As a provider of financial research to clients around the world, Zandi handed Congress a bleak forecast:

“I expect approximately 3 million mortgage loan defaults this year and next, of which 2 million will go through the entire foreclosure process, forcing these homeowners to leave their current homes.”

Many people argue that those owners deserve to lose their homes since they bought more house than they could afford and now can’t honor their contracts. However, the skyrocketing foreclosure rate affects many innocent people as well.

The Center for Responsible Lending, a nonprofit research organization, estimates that 44.5 million households around the country will suffer property-value losses of $223 billion as foreclosures escalate. In metro areas in Georgia, an estimated 29,440 homes financed by subprime mortgages originated in 2005 and 2006 could slip into foreclosure, lowering the values of 743,581 neighboring houses by an average of $1,621.

The loss in property values in Georgia could total $1.2 billion, according to the organization. About half the states also will lose more than a billion dollars in reduced property values.

“These losses are particularly tragic when you consider that most subprime foreclosures never should have happened,” says Martin Eakes, CEO of the lending center and also head of Self Help, a credit union and nonprofit lending fund.

“The subprime industry became intoxicated with large fees from dangerous loan products,” Eakes says. “Unfortunately, lenders and Wall Street aren’t the only ones suffering through the hangover. The subprime problem has become everyone’s problem.”

Even homeowners who never missed a payment on their property pay a price when the house next door is abandoned to foreclosure. A 2004 study of blight in Philadelphia found that housing within 150 feet of an abandoned unit experienced a net decrease in sales price of $7,627.

Foreclosures also are linked to a rise in crime. Dan Immergluck, a Georgia Tech professor, and Geoff Smith of the Woodstock Institute, which studies low-income communities, found that an annual increase of 2.8 foreclosures per 100 homes corresponds to an increase in neighborhood violent crime of approximately 6.7 percent.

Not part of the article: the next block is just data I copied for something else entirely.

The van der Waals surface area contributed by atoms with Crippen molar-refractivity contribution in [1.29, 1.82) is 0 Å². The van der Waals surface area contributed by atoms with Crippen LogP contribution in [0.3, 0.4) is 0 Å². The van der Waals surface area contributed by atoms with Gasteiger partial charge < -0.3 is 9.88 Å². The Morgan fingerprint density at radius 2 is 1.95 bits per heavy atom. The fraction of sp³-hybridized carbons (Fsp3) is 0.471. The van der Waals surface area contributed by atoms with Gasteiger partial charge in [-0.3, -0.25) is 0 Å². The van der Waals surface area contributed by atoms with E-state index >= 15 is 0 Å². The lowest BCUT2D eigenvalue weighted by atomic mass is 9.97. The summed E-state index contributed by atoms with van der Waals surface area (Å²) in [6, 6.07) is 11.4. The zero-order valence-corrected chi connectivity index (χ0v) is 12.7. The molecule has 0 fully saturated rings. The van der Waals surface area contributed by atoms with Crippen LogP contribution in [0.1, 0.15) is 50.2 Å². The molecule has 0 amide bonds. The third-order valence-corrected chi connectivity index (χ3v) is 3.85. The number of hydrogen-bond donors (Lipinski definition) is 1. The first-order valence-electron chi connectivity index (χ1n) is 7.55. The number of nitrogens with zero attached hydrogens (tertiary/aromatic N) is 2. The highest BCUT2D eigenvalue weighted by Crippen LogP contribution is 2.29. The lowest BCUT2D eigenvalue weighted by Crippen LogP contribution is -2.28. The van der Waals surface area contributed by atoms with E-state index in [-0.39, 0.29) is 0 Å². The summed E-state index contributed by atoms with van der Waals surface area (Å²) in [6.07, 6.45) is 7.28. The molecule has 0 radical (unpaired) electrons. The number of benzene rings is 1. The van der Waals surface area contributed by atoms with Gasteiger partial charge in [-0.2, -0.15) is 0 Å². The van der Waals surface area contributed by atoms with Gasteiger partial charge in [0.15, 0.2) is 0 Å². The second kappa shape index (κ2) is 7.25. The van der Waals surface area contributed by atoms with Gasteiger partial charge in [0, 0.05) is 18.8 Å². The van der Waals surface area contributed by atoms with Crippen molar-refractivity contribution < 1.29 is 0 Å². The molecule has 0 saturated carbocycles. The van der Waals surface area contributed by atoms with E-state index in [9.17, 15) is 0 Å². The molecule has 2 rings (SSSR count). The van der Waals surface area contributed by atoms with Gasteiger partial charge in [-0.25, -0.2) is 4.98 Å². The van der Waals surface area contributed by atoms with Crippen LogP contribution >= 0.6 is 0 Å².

U.S. bankruptcy law — enshrined in the Constitution — was designed to give people a chance to reorganize their debts and get back on their financial feet without disrupting the social fabric. Certainly, widespread foreclosures threaten the social fabric.

Americans often are willing to bail out industries, albeit reluctantly, because they believe that the economy would be jeopardized otherwise. Well, the economy will suffer if millions of Americans lose their homes and thousands of once-solid neighborhoods are destabilized.

— Maureen Downey, for the editorial board (


Spillover costs of subprime meltdown by county:

……….Projected ….Nearby ……Average….Total losses

……….number of ….houses ……drop in….in property

………foreclosed….that will……house……value and

……… ……lose value ….value……tax base

Clayton….1,322……..51,396 ……$1,162……$59,719,826

Cobb ……2,315……..87,484 ……$1,673 ….$146,385,841

DeKalb ….2,782 ……122,975 ……$1,606 ….$197,464,958

Fulton ….3,393 ……155,704 ……$2,198 ….$342,196,197

Gwinnett ..3,798……..97,770 ……$1,684 ….$164,642,151

Source: Center for Responsible Lending, based on homes financed with subprime loans originated in 2005-06